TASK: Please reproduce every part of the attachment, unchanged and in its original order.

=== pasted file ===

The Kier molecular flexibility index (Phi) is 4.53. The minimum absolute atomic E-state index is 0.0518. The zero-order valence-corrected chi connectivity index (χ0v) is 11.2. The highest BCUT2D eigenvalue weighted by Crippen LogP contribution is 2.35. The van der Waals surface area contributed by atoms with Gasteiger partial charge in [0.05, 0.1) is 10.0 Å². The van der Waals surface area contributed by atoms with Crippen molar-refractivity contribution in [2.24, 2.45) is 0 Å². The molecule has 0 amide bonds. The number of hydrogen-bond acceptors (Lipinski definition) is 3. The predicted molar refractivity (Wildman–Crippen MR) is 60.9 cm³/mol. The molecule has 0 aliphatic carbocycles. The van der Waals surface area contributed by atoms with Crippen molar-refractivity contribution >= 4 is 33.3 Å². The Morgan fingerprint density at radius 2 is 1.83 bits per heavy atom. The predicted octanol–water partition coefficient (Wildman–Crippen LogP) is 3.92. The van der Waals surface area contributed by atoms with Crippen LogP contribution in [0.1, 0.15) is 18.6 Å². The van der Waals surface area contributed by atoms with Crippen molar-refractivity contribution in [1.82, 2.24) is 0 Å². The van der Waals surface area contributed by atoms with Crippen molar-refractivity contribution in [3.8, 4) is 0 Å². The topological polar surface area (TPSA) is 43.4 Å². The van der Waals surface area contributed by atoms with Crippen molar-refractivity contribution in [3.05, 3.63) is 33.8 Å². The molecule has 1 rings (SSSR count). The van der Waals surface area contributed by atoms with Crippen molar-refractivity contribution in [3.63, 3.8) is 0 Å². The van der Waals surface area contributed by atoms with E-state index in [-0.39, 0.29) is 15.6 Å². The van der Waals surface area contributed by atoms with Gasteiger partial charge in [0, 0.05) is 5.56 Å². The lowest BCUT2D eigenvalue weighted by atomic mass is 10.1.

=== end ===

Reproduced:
The Kier molecular flexibility index (Phi) is 4.53. The minimum absolute atomic E-state index is 0.0518. The zero-order valence-corrected chi connectivity index (χ0v) is 11.2. The highest BCUT2D eigenvalue weighted by Crippen LogP contribution is 2.35. The van der Waals surface area contributed by atoms with Gasteiger partial charge in [0.05, 0.1) is 10.0 Å². The van der Waals surface area contributed by atoms with Crippen molar-refractivity contribution in [2.24, 2.45) is 0 Å². The molecule has 0 amide bonds. The number of hydrogen-bond acceptors (Lipinski definition) is 3. The predicted molar refractivity (Wildman–Crippen MR) is 60.9 cm³/mol. The molecule has 0 aliphatic carbocycles. The van der Waals surface area contributed by atoms with Crippen molar-refractivity contribution >= 4 is 33.3 Å². The Morgan fingerprint density at radius 2 is 1.83 bits per heavy atom. The predicted octanol–water partition coefficient (Wildman–Crippen LogP) is 3.92. The van der Waals surface area contributed by atoms with Crippen LogP contribution in [0.1, 0.15) is 18.6 Å². The van der Waals surface area contributed by atoms with Crippen molar-refractivity contribution in [1.82, 2.24) is 0 Å². The van der Waals surface area contributed by atoms with Crippen molar-refractivity contribution in [3.8, 4) is 0 Å². The topological polar surface area (TPSA) is 43.4 Å². The van der Waals surface area contributed by atoms with Crippen molar-refractivity contribution in [3.05, 3.63) is 33.8 Å². The molecule has 1 rings (SSSR count). The van der Waals surface area contributed by atoms with Crippen molar-refractivity contribution in [3.63, 3.8) is 0 Å². The van der Waals surface area contributed by atoms with E-state index in [-0.39, 0.29) is 15.6 Å². The van der Waals surface area contributed by atoms with Gasteiger partial charge in [0, 0.05) is 5.56 Å². The lowest BCUT2D eigenvalue weighted by atomic mass is 10.1.